The Vikings have added Kirk Cousins, Sheldon Richardson, Mike Hughes and George Iloka to a team that won 14 games last season. General Manager Rick Spielman had a good offseason, but the most important personnel decision for the Vikings might have been made by Joe Berger.
Berger started 46 games at center or guard for the Vikings over the past three years. During a 12-year NFL career, he started 16 games in a season twice. The Vikings made the playoffs each time.
Berger decided to retire after last season. Had he returned, he likely would have begun training camp as the starting left guard. Instead, Nick Easton was given a chance to win the job, and was lost for the season three weeks ago because of a neck injury.
Sunday, Vikings coach Mike Zimmer announced in the morning that starting center Pat Elflein would not practice this week but said that Elflein wouldn’t necessarily start the season on the physically-unable-to-perform list. Maybe Elflein starts the season at center and is rusty. Maybe he is eased into action. Or maybe he does wind up on the PUP list.
What’s certain is that Berger, had he been motivated to play, would have solved a major problem for the Vikings had he returned.
At the very least, he might have saved the Vikings a seventh-round draft pick.
Sunday afternoon, after they left the practice field, news broke that the Vikings had traded a seventh-rounder to the New York Giants for Brett Jones, who played 12 games at center last year.
Whether the trade should cause or assuage worry about the offensive line remains to be seen. What we know is that the Vikings have to find a way to field a functional line, or a remarkably talented roster will be wasted.
Before the Vikings signed Cousins, the best pure passer they had employed this decade was Sam Bradford. Combine arm talent, composure, intelligence and accuracy, and Bradford is an easy choice.
If he could stay healthy, he might prove to be a better passer than Cousins himself. Of course, if he had stayed healthy, the Vikings may never have pursued Cousins.
Bradford did not make the playoffs as a Vikings starter. In this decade, the quarterbacks who have taken Vikings teams to the playoffs are Christian Ponder, Teddy Bridgewater and Case Keenum. In 2008, they made the playoffs with a combination of Tarvaris Jackson and Gus Frerotte playing the position.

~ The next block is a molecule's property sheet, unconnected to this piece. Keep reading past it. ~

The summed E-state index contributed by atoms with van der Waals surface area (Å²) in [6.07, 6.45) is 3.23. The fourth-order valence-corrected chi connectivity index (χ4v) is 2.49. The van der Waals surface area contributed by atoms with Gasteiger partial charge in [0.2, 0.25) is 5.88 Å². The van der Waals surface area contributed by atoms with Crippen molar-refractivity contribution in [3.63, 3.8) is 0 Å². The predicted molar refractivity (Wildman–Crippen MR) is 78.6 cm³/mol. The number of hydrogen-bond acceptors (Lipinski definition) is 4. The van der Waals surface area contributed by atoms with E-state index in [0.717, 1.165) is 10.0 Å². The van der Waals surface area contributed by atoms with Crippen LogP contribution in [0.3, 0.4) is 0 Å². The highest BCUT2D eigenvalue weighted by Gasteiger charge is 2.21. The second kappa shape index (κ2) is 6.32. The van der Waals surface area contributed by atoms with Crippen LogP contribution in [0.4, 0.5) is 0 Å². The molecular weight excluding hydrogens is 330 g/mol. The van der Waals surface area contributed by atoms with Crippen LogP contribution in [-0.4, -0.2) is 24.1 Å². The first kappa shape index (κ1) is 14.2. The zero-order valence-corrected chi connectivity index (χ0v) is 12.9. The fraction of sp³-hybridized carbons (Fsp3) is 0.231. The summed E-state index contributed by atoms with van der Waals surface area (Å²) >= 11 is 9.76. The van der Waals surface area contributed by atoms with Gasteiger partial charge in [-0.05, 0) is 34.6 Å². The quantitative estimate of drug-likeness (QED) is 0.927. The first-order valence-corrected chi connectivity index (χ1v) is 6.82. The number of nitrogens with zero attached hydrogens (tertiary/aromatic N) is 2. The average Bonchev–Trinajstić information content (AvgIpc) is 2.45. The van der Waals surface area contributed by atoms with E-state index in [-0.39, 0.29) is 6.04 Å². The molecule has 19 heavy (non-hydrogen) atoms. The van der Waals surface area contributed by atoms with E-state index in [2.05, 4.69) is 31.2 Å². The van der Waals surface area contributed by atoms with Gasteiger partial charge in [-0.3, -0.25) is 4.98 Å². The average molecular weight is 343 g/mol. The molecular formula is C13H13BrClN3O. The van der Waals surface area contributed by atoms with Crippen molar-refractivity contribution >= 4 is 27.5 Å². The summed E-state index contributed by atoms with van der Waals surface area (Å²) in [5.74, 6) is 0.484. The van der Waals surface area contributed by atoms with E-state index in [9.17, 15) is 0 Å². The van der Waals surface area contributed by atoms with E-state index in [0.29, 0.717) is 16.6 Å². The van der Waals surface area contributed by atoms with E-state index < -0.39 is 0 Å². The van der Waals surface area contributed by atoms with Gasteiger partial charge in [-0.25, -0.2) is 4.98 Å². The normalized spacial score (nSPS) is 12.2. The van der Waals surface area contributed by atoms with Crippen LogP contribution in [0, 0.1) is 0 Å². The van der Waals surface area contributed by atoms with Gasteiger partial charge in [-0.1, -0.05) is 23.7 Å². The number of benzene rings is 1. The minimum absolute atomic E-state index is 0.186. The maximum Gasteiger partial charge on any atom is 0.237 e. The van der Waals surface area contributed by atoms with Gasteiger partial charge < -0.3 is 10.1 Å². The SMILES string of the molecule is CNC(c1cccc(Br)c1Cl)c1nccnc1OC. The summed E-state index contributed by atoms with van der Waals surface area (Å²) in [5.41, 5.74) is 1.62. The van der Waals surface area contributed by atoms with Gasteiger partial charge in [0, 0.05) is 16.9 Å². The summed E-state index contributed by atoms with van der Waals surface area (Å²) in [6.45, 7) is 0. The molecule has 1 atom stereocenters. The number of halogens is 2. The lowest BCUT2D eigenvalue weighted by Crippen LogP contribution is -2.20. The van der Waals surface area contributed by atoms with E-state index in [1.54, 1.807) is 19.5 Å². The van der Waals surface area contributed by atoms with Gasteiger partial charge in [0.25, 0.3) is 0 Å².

Ponder was not a quality NFL quarterback. Bridgewater made the postseason before he had matured, or mastered the deep pass. Keenum took over for an injured Bradford and excelled for an outstanding team, but did not perform well enough in the playoffs for the Vikings to keep him instead of investing heavily in Cousins. Jackson was a backup miscast as a starter, as was Frerotte.
This is an elaborate way of saying that as much as we obsess over quarterbacks, they are often at the mercy of those around them. Nick Foles beating Tom Brady in the Super Bowl is the ultimate example of this.
A strong line helped a mediocre Vikings team to the playoffs, and Adrian Peterson to a 2,000-yard season against defenses intent on stopping him.
A strong line helped Bridgewater and Peterson to the playoffs in 2015.
A line decimated by injuries kept the Vikings from making the playoffs in 2016.
A solid if unspectacular line helped the Vikings to 14 victories last year.
Jones does not have the résumé of a savior. He lost a competition with Jon Halapio to be the Giants’ starting center this season. Last year, the Giants offensive line appeared to be a weakness as the team finished 21st in offensive yards and 26th in rushing yards.
If Jones was acquired to provide depth behind Elflein, the Vikings line should be good enough to support a playoff team.
If Jones is forced to start frequently, Berger’s retirement may trump Cousins’ signing as the most pivotal decision of the Vikings’ dramatic offseason.